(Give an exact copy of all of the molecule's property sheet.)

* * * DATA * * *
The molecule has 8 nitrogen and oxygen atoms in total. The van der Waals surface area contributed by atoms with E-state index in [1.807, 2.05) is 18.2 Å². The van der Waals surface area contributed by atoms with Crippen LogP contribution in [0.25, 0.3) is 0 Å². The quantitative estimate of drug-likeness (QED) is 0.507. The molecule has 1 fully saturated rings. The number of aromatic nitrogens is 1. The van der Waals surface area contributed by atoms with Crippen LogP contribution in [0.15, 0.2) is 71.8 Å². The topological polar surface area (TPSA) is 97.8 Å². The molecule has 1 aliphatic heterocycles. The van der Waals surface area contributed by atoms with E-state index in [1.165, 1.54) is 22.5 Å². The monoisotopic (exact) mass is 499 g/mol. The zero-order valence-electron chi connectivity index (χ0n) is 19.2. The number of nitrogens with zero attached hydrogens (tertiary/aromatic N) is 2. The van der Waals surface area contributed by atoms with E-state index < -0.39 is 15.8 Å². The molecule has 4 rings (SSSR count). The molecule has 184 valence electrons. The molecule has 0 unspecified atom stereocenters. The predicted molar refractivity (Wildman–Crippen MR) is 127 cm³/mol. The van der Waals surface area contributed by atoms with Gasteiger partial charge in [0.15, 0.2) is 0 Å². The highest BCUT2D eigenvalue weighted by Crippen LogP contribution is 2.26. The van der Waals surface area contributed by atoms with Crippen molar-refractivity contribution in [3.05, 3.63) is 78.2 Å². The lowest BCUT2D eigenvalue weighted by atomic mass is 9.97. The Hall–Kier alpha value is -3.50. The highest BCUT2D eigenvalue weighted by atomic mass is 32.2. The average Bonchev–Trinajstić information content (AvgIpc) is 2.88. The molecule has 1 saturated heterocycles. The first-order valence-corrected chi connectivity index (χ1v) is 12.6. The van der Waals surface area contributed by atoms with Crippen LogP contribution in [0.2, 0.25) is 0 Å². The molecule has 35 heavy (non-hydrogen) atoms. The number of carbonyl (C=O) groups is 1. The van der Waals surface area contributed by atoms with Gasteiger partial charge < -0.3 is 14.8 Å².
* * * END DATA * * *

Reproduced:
The molecule has 8 nitrogen and oxygen atoms in total. The van der Waals surface area contributed by atoms with E-state index in [1.807, 2.05) is 18.2 Å². The van der Waals surface area contributed by atoms with Crippen LogP contribution in [0.25, 0.3) is 0 Å². The quantitative estimate of drug-likeness (QED) is 0.507. The molecule has 1 fully saturated rings. The number of aromatic nitrogens is 1. The van der Waals surface area contributed by atoms with Crippen LogP contribution in [0.15, 0.2) is 71.8 Å². The topological polar surface area (TPSA) is 97.8 Å². The molecule has 1 aliphatic heterocycles. The van der Waals surface area contributed by atoms with E-state index in [1.165, 1.54) is 22.5 Å². The monoisotopic (exact) mass is 499 g/mol. The zero-order valence-electron chi connectivity index (χ0n) is 19.2. The number of nitrogens with zero attached hydrogens (tertiary/aromatic N) is 2. The van der Waals surface area contributed by atoms with E-state index < -0.39 is 15.8 Å². The molecule has 4 rings (SSSR count). The molecule has 184 valence electrons. The molecule has 0 unspecified atom stereocenters. The predicted molar refractivity (Wildman–Crippen MR) is 127 cm³/mol. The van der Waals surface area contributed by atoms with Gasteiger partial charge in [0.15, 0.2) is 0 Å². The highest BCUT2D eigenvalue weighted by Crippen LogP contribution is 2.26. The van der Waals surface area contributed by atoms with Crippen molar-refractivity contribution in [3.05, 3.63) is 78.2 Å². The lowest BCUT2D eigenvalue weighted by atomic mass is 9.97. The Hall–Kier alpha value is -3.50. The highest BCUT2D eigenvalue weighted by atomic mass is 32.2. The average Bonchev–Trinajstić information content (AvgIpc) is 2.88. The molecule has 1 saturated heterocycles. The first-order valence-corrected chi connectivity index (χ1v) is 12.6. The van der Waals surface area contributed by atoms with Crippen LogP contribution in [0.2, 0.25) is 0 Å². The molecule has 35 heavy (non-hydrogen) atoms. The number of carbonyl (C=O) groups is 1. The van der Waals surface area contributed by atoms with Gasteiger partial charge < -0.3 is 14.8 Å².